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Senators fight to amend and finish $1T infrastructure bill

Nearing decision time, senators were struggling to wrap up work on the bipartisan infrastructure plan despite hopes to expedite consideration and voting on the nearly $1 trillion proposal.

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Senators fight to amend and finish $1T infrastructure bill

The Senate was expected to pass the package, which is rare for Republicans and Democrats who are united on a priority that is also essential to President Joe Biden's agenda. As senators worked late into Thursday night to amend the bill, they ran into new difficulties. A procedural vote was scheduled for Saturday.

Just before midnight, Senate Majority Leader Chuck Schumer (D-N.Y.) stated that "We've worked hard, long, and collaboratively, in order to finish this important bipartisan legislation." He said that Saturday's schedule was his priority and that he wanted to complete it.

The Infrastructure Investment and Jobs Act is the first part of Biden’s infrastructure agenda. It would provide billions in new funding for roads, bridges and waterworks projects, as well as other projects, to almost every corner of the country.

It would be next sent to the House if it is approved by the Senate.

Late-night sessions were canceled due to new debates over proposed amendments that would have changed the 2,700-page package. Nearly two dozen amendments have been submitted by senators so far. None of them has significantly changed the framework for the public works package. Senators were unable to come to an agreement with more than a dozen additional amendments.

Bitcoin was one of the amendments that received the most attention on Thursday.

This bill would bring in $28 billion over 10 year by updating IRS reporting requirements to cryptocurrency brokers. It also mirrors the way stockbrokers report sales to IRS.

Senator Pat Toomey (Republican from Pennsylvania) and others worry that software developers, crypto miners and other individuals would be subject to new IRS reporting requirements. Toomey was instrumental in narrowing the scope of those who must submit the IRS reporting forms.

Toomey stated that if we didn't adopt the amendment, we could do a lot of harm." "We could have a chilling effect upon the development of this technology. That's what I am most worried about."

Sen. Sen. Rob Portman, Ohio, was the author of the provision. He tweeted that he agreed that more could be done to clarify its intent and that the Senate should vote on it.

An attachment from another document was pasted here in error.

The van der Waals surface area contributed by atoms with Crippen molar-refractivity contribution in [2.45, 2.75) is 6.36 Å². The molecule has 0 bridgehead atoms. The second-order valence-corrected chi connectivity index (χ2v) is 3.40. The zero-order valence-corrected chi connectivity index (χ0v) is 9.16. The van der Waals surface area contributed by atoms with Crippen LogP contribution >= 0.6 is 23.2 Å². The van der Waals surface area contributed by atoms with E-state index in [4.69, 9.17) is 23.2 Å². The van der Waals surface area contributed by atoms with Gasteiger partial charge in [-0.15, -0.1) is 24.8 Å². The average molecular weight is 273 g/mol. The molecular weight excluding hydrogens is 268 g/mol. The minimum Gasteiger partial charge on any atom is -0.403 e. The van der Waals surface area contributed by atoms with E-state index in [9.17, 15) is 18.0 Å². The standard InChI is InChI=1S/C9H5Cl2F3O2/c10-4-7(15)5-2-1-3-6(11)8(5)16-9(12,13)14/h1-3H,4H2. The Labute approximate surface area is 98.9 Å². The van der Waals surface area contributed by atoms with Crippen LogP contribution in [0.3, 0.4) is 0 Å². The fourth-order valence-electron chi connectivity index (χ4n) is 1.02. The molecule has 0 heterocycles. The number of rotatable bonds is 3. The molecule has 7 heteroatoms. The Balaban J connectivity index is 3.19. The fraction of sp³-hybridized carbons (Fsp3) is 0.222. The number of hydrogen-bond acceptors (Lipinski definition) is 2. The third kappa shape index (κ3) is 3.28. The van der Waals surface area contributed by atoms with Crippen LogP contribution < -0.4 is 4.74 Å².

However, the vote has not yet taken place and the White House weighs in late Thursday suggesting that it favors a different approach than Portman and other senators.

Andrew Bates, White House deputy press secretary, stated that the compromise amendment would "reduce tax evasion on the cryptocurrency market."

He stated that the administration believes that "this provision will enhance tax compliance in the emerging area of finance, and ensure high-income taxpayers are contributing what is owed under the law."

Nearly two hours later, the Senate was at a halt as senators debated their next steps.

Senator Kyrsten Sinema, Arizona's top Democratic negotiator on the bill, stated that "While we were unable agree on additional amendments today but I also look forward to us reconvening on Saturday to proceed under regular order. This will be a historic piece legislation in both its bipartisan nature as well as the impact it will have on our country."

The infrastructure package, which calls for $550billion in new spending over five year, above the projected federal levels, amounts to nearly $1 trillion. This could be the largest investment in roads, bridges and waterworks in many years.

The Congressional Budget Office did a much-anticipated analysis of the bill and concluded that it would increase deficits by approximately $256 billion over the next ten years.

It is unclear whether the budget office's assessment will be able to erode support, especially from Republican senators, who have been wary about using what some consider gimmicks in order to pay for this package. Although the bill drafters claimed that the package would be paid, the budget office stated in some cases that they had included savings that would have occurred regardless if the infrastructure bill passed.

The CBO didn't count $53 billion saved by more than 20 states that cut unemployment benefits before it was due to expire. The CBO also failed to take into account that the bipartisan negotiators claimed $56 billion in economic growth savings, which was not included by the CBO.

The bill's supporters defended the package and claimed it contained additional savings and would increase economic growth in ways that the CBO doesn't measure.

After the bipartisan bill is passed, senators will move on to the more partisan phase of Biden’s agenda. This $3.5 trillion proposal, which the White House calls "human infrastructure", would be used to fund child care support, education, and home health care. These are Democratic priorities that Republicans pledge to reject. The fall will see more debate.

Schumer asks the Senate to pass the bipartisan package as well as a budget blueprint for a larger proposal before senators leave for August recess.

The Senate was expected to be quiet Friday as many lawmakers attend funeral services for former Sen. Mike Enzi in Wyoming. But senators are bracing for another weekend session as they push ahead on both pieces of legislation.

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